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Surrey veteran first woman to light Liberation Flame in the Netherlands

Marie Scott with the Mayor of Wageningen, Floor Vermeulen

WWII veteran, Marie Scott (96), became the first female veteran to light the Flame of Liberation at midnight on 4 May in the Netherlands

Marie Scott, who transmitted messages to and from the beaches on D-Day in WWII, was given the honour of lighting the Liberation Flame in Wageningen at midnight on 4 May in front of thousands in the town and millions watching live on Dutch national TV.

In the Netherlands, 4 May is the Dutch day of remembrance, followed by a public holiday on the 5 May to celebrate the country’s liberation from German occupation. Wageningen is the site of the German capitulation and the town attracts thousands of visitors for the midnight remembrance event on the 4 May and the Liberation Parade which is held the following day.

The Taxi Charity has been bringing WWII veterans to participate in the parade since 2012 and each year the parade organisers choose a veteran to light the Liberation Flame at midnight. This year the honour was given to Marie Scott, the first female veteran to light the flame. The following day, Marie was invited to sit with dignitaries, including Joanna Roper, His Majesty's Ambassador to the Kingdom of the Netherlands, to watch the Liberation Parade, which is led by the Taxi Charity driving veterans through the packed streets.

Marie Scott with Joanna Roper, British Ambassador to the Kingdom of the Netherlands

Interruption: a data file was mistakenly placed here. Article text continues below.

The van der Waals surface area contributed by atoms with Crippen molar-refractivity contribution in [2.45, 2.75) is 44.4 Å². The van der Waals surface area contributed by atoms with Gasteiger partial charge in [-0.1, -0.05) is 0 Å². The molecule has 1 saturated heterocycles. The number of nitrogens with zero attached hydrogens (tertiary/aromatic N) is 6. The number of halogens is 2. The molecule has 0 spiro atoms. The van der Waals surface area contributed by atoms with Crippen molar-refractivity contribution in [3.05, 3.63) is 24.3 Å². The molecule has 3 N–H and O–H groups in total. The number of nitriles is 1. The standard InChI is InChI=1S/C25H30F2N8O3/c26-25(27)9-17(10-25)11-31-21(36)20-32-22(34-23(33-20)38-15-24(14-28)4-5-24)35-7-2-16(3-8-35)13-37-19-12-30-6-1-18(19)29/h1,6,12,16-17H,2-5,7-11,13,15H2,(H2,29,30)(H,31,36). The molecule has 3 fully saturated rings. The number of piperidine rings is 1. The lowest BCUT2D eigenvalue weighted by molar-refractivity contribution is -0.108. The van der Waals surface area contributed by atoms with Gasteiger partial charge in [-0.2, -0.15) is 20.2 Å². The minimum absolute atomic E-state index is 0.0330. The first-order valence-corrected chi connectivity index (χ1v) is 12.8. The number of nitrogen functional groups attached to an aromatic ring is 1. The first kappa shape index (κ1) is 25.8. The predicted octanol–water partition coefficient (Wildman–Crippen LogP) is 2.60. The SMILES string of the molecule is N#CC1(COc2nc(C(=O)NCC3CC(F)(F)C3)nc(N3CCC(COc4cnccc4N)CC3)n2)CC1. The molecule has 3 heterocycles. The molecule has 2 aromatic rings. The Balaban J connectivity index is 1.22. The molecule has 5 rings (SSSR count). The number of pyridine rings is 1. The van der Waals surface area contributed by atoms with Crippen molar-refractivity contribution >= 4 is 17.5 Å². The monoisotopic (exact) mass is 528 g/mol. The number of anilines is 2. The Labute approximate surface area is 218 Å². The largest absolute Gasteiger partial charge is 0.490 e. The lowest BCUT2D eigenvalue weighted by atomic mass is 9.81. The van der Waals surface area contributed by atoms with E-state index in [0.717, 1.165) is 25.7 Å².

Marie Scott said: "It was an absolute honour to be the first woman to be asked to light the Liberation Flame and I could not believe that they had bestowed this incredible privilege on me. I did not lay down my life on the battlefields like the men did but we all played our own part in fighting for freedom. My life has totally changed over the last six years since I became involved with the Taxi Charity and I am loving every minute of being involved with this wonderful group."

After the parade, to the delight of the Taxi Charity, Ambassador Joanna Roper and British Defence Attaché Piers Strudwick took time out of their schedules to spend some time with the veterans and volunteers at their hotel.

Brian Heffernan, London taxi driver and chairman of the Taxi Charity, said: "We have had a superb trip to the Netherlands for Dutch Liberation. During our visit, we were inundated with requests for media interviews with Marie and other veterans; the people turned out in their thousands on 5 May to see the veterans in the Liberation Parade; and we had a marvellous impromptu visit from the British Ambassador and the British Defence Attaché which made the whole occasion even more special."


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